SEOUL–A plan by the government to mandate the use of a single state-approved history textbook in schools has sparked a growing backlash within academia in a country where the past is often a source of controversy and partisan strife.
Earlier this month, the administration of President Park Geun-hye announced its intention to take control of the history curriculum at secondary schools to correct what it has called left-wing and even pro-North Korean biases in some textbooks. The plan, due to go into effect in 2017, would replace the current system where schools can choose textbooks from among eight private publishers.
Controversial since its announcement on October 12, the plan has in recent days ignited a groundswell of opposition from academia and liberal politicians. They fear the conservative government plans to manipulate history for its own ends, such as by deifying late dictator Park Chung-hee, the current president’s father.
On Wednesday, a group of 400 history professors and other academics from North Jeolla Province, a traditional liberal stronghold in the south, released a statement expressing fear that the government would whitewash the abuses of past dictatorial governments while minimizing the contributions of democracy activists.
“We are opposing the government because we fear that we don’t know if old abuses will reoccur and, embarrassingly and pitifully, if our children will learn this history,” the statement read.
South Korea was governed by dictators for much of its post-Korean War history until free elections in 1987.
On Tuesday, 91 academics at the president’s alma mater, Sogang University, a Catholic institution in Seoul, delivered their own symbolic rebuke of the plan.
“Obviously there is a lot of politics involved in this controversy; but there is something even deeper at stake, the integrity of history itself,” said John Delury, an associate professor of Chinese history who is among a number of academics at Seoul’s Yonsei University to have publicly protested the plan.
In defending its position, the government has appealed to the idea that South Korea is unique, historically and politically. Because the country remains divided and in a technical state of war with North Korea, the argument goes, the curriculum requires the steady guiding hand of the state.
“Among the OECD countries, Korea experienced war and division and it is still divided. That is why Korea’s modern and contemporary history is still not free from the ideological conflicts,” Kim Dong-won, an assistant minister at the Ministry of Education, told a press conference for foreign correspondents on Friday.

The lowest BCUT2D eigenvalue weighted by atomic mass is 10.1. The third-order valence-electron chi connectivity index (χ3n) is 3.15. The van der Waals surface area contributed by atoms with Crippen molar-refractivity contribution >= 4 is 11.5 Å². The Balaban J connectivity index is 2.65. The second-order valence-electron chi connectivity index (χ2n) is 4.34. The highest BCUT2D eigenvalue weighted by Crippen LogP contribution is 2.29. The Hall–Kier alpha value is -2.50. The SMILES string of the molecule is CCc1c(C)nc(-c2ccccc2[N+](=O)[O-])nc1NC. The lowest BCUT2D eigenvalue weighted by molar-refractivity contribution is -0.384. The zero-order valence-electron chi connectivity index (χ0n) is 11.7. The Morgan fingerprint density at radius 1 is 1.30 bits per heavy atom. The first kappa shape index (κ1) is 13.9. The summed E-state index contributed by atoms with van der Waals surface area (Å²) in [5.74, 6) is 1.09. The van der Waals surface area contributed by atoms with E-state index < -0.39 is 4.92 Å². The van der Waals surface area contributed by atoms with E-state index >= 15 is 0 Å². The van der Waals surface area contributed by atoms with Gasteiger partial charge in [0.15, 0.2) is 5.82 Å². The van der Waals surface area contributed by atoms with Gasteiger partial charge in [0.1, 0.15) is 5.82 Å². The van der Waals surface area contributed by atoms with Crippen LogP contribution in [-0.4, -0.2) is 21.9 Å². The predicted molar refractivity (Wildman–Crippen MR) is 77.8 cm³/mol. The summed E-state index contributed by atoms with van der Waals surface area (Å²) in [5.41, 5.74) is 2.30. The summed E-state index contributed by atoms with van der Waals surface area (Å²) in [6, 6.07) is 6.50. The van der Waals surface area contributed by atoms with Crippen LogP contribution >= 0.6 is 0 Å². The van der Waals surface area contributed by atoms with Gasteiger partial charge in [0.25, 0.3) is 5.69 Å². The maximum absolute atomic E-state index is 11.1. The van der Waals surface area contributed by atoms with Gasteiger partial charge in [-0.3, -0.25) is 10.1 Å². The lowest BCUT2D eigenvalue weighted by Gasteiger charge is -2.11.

The need to prevent social conflict was a recurrent refrain, echoing the words of the president, who has been quoted saying history education “should not divide the citizens and students.”
When the Asia Times suggested such conflict may be natural and even desirable in a democracy, Chin Jae-gwan, the director of the state-run National Institute of Korean History who also briefed journalists, returned to the theme of harmony.
“I partly agree with your idea, but I think the core issue is whether we provide the education that proliferates social conflicts or we provide education that can really harmonize and lead to integration,” Chin said through an interpreter.
“And considering the unique circumstances that Korea is in and the division of the nation, and such unique features, I believe these issues contain all sorts of inflammatory concepts.”
History is a persistent and longstanding source of controversy in South Korea, and is often viewed through a partisan lens.
“What makes the issue arguably more partisan in South Korea than elsewhere is national division and the perception that scholars involved in the writing of national history have an anti-(South Korean) state bias,” said Steven Denney, a graduate fellow at the Asian Institute, University of Toronto. “That said, scholars are quite critical of South Korea’s formative years following liberation from Japanese rule and former presidents Syngman Rhee and Park Chung-hee, (which) is proof-positive for many.”
John Power is a journalist who has reported on North and South Korea since 2010. His work has appeared in outlets including The Daily Mail, The Christian Science Monitor, Mashable, NK News, Asian Geographic, The Diplomat, The Korea Herald and Narratively, among others.
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